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Legacy of the Ancients Review

by on January 5, 2015

Legacy of the Ancients is a classic RPG from the old C64 days which holds up to this day of you are another retro RPG fan-- like me.

# of Players



Classic RPG
Top-Down and First Person Dungeon Crawler
Nice graphics
Good story
Good C64 sound


Frustrating mini-games and dungeons in the way only classic gaming could be frustrating

Editor Rating


Sound Effects and Music


Writer's Score

Bottom Line

This was one of the classics that got a lot of gameplay from my younger days, enough to make me get it again from an abandonware site and relive my youth with it.


Ooh 1987, baby! Those late 80’s were some good years for the video game industry. 1987 was in the Golden Age of a video gaming breakthrough for multiple platforms from titles from Zelda 2, Castlevania, Contra, Street Fighter and Megaman, Mike Tyson’s Punch-Out to Maniac Mansion, The Living Daylights, Double Dribble, R-Type, Pirates! and a lot more. It was a creative year to say the least.

But Legacy was one of the handful of titles that I remember getting a lot of time and gameplay from back in the day and persisting all the way through to the end of the game.


You’re a shepherd who discovers a dead body and with it some good stuff like a bracelet and scroll with some interesting info. Once you read the scroll, the Galactic Museum appears and the adventure begins. You’re informed of the quest to destroy something called the Wizard’s Compendium, of which many have tried and failed.

You basically have to travel the main maps to get to other quest locations, as well as returning to the Museum to get into other dungeons where you have to recover coins and other artifacts.

Legacy’s innovation was a mix of two types of RPG. The top-down view when you would be traveling between locations on the main maps and cities similar to Wasteland on the C64, and then when you would be in the museum or dungeons, it would be first-person 3D similar to the original Bard’s Tale series which was one of the first First-Person view dungeon crawlers, if not the first.

Here is both views:

Top-Down for main maps

Top-Down for main maps

First-Person view when crawling dungeons

First-Person view when crawling dungeons

When you are in the museum, there are windows with displays that require coins to get into. You can buy the coins or you discover them in your adventures, which allows you to access further parts of the museum and further quests.

The graphics for the game, mainly the animations of the people were pretty smooth for its time. The characters were really just white shapes, but they were at least smoothly animated, which got really popular later with Out of this World and Prince of Persia type games.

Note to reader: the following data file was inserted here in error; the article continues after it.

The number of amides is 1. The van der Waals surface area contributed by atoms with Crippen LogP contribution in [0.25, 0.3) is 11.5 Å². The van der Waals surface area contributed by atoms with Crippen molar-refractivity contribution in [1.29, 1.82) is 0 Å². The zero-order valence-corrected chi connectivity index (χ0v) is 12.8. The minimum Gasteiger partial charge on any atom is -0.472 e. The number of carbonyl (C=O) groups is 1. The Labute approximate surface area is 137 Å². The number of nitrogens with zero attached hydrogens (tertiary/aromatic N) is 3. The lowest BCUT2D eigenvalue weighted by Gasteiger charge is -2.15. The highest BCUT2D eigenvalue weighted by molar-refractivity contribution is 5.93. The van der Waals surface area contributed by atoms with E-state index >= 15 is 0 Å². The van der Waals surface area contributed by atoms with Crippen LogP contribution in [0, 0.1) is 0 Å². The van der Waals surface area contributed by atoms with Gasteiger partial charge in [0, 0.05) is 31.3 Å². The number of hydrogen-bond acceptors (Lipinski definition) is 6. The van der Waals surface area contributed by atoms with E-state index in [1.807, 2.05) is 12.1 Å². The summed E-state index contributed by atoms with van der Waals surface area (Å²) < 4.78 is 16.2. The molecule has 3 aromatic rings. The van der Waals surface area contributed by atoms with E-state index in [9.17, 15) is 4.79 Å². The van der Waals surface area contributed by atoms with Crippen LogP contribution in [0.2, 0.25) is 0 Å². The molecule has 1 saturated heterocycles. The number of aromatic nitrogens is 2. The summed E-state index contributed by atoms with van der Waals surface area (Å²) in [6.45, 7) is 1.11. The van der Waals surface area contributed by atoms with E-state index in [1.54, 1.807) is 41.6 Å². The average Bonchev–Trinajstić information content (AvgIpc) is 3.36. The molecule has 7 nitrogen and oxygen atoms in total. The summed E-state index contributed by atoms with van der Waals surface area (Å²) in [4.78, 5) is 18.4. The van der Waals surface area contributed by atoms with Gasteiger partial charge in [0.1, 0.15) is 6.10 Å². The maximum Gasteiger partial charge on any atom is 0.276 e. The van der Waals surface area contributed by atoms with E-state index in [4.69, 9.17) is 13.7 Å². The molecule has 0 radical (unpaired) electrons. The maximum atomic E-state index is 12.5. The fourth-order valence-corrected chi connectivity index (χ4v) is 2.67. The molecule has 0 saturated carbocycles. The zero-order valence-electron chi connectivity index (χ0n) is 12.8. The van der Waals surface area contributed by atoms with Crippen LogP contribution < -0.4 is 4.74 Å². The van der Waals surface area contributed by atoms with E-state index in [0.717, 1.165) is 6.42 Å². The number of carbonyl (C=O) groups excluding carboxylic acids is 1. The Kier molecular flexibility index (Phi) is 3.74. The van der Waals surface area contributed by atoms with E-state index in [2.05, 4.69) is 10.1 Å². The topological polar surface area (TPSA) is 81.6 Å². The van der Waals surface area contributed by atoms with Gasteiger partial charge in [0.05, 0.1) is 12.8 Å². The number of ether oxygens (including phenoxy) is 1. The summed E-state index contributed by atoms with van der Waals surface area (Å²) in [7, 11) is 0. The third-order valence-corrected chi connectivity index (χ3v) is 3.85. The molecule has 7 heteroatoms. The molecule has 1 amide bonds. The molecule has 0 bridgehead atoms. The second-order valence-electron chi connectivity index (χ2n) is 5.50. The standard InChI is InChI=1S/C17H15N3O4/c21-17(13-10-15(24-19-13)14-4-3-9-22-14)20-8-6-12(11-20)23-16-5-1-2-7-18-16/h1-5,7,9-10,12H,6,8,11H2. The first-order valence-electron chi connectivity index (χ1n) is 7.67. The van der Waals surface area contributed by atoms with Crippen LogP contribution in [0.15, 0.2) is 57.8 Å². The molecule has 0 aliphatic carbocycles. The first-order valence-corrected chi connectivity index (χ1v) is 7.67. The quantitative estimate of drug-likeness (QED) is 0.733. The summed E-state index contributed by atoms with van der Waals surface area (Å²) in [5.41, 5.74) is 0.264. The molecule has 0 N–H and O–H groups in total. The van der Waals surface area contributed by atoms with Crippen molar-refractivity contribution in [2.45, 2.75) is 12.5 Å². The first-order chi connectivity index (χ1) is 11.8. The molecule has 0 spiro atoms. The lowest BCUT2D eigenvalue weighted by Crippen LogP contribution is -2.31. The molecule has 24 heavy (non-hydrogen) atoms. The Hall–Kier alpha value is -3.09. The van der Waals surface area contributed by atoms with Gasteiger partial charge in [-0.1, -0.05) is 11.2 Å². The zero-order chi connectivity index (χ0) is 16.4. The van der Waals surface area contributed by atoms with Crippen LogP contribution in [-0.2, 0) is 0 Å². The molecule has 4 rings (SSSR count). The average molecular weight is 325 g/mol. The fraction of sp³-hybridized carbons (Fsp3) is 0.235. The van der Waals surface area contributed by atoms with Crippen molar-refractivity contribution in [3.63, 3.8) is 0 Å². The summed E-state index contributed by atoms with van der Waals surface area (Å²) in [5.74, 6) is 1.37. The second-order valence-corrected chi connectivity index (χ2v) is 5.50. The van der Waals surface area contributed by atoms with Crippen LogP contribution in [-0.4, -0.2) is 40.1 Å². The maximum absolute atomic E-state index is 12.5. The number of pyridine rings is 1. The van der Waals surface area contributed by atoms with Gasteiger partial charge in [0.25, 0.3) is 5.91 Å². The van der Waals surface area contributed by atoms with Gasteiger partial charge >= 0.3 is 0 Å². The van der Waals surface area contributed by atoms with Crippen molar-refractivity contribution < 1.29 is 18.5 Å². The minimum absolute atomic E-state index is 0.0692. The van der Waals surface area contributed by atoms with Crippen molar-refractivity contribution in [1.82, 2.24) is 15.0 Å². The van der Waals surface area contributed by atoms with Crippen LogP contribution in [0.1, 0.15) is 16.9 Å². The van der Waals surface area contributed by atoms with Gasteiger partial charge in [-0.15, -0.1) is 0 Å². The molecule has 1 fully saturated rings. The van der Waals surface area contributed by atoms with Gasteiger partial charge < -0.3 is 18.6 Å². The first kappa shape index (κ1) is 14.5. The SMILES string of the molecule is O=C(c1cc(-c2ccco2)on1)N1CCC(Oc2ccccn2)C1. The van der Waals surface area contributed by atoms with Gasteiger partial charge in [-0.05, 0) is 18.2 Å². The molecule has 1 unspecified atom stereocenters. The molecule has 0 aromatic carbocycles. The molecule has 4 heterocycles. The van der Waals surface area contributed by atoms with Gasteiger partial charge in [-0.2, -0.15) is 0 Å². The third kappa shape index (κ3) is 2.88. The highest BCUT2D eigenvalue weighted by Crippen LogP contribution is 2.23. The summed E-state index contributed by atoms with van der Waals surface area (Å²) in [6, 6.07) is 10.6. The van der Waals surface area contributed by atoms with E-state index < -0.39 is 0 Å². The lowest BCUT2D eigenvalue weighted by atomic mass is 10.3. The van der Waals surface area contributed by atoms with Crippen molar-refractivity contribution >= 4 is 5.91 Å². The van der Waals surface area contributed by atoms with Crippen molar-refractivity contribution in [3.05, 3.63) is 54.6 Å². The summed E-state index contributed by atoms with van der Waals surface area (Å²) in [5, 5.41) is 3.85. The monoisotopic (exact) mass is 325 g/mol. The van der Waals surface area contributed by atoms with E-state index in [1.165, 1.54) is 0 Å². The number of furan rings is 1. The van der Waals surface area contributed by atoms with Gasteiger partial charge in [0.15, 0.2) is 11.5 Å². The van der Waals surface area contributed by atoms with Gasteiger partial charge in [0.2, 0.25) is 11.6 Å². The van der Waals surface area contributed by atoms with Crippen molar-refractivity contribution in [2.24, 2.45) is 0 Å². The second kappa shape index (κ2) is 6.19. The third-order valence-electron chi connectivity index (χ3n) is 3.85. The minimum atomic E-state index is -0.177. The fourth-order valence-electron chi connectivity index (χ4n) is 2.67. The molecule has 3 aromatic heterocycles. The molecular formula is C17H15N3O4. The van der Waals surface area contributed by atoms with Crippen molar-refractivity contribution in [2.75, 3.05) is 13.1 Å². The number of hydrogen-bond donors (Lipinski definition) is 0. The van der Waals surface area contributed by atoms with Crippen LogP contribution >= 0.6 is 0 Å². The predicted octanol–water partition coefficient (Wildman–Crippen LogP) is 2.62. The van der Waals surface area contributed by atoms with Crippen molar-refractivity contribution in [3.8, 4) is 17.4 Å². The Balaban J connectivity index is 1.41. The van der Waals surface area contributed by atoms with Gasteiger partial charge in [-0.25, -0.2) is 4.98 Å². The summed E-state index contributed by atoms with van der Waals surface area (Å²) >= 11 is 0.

I didn’t really pay attention to it at the time, but once I got into other C64 RPGs, I noticed this game does not use experience or levels. It only uses attributes, which I think was a nice change of pace. I ended up downloading this and playing it on Windows XP or something like that years and years later. I think I found it on Abandonia or one of those sites. But playing it again 20 years later, that really stuck out as different and not having to worry about being a wimp because you were not experienced enough. You were just a wimp because of your crappy armor, weapons and attributes.

Legacy Museum

The Museums welcome screen.

To also get a better character there were games and gambling you would run into where you could make a couple extra bucks or gain attributes, so those were always worthwhile, but were sometimes frustrating in the way old games would be. My favorite thing to do was to be a crook. You could steal from a bank and, if you could run away fast enough, get away with it and gain some quick cash. The cool thing about it, was that if you went back to that town too soon, they would remember you and try to apprehend you. And when I got pretty much indestructible, I would take whatever I wanted and kill my way out. The town’s police aren’t a challenge after a while. But at first, if they catch you, they take your money and gear and throw you in jail and you have to bribe your way out. Not cool.


Like it says…Thornberry.

Legacy has nostalgia, great gameplay and replayability, a great story and graphics that I think hold up to this day in the retro market. There was enough depth to the game to eat away quite a bit of time and keep you interested in finding that next key, annoying as it was sometimes searching that same dungeon 100 times and no options to Google maps or anything like we have to this day.

So, any retro RPG fans or die-hard C64 lovers out there may want to check this one out. This one is part of my youth and is a great one to have under my belt.

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